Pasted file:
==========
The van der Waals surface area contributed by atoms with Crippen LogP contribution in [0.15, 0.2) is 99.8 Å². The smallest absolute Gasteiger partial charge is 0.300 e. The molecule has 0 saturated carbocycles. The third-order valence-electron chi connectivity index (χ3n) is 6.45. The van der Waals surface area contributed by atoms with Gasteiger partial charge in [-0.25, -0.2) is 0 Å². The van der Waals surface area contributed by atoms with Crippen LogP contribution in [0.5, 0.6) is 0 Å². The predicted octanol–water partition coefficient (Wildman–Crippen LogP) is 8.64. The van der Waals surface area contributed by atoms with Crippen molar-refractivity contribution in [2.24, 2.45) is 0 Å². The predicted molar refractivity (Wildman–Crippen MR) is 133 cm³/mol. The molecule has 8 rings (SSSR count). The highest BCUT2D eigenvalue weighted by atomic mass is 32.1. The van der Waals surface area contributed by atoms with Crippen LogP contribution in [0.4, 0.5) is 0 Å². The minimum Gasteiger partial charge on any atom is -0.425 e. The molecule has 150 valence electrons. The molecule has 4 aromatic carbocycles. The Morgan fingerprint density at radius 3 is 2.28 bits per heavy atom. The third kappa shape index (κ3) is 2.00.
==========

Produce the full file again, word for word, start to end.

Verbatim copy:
The van der Waals surface area contributed by atoms with Crippen LogP contribution in [0.15, 0.2) is 99.8 Å². The smallest absolute Gasteiger partial charge is 0.300 e. The molecule has 0 saturated carbocycles. The third-order valence-electron chi connectivity index (χ3n) is 6.45. The van der Waals surface area contributed by atoms with Gasteiger partial charge in [-0.25, -0.2) is 0 Å². The van der Waals surface area contributed by atoms with Crippen LogP contribution in [0.5, 0.6) is 0 Å². The predicted octanol–water partition coefficient (Wildman–Crippen LogP) is 8.64. The van der Waals surface area contributed by atoms with Crippen molar-refractivity contribution in [2.24, 2.45) is 0 Å². The predicted molar refractivity (Wildman–Crippen MR) is 133 cm³/mol. The molecule has 8 rings (SSSR count). The highest BCUT2D eigenvalue weighted by atomic mass is 32.1. The van der Waals surface area contributed by atoms with Crippen LogP contribution in [0.4, 0.5) is 0 Å². The minimum Gasteiger partial charge on any atom is -0.425 e. The molecule has 150 valence electrons. The molecule has 4 aromatic carbocycles. The Morgan fingerprint density at radius 3 is 2.28 bits per heavy atom. The third kappa shape index (κ3) is 2.00.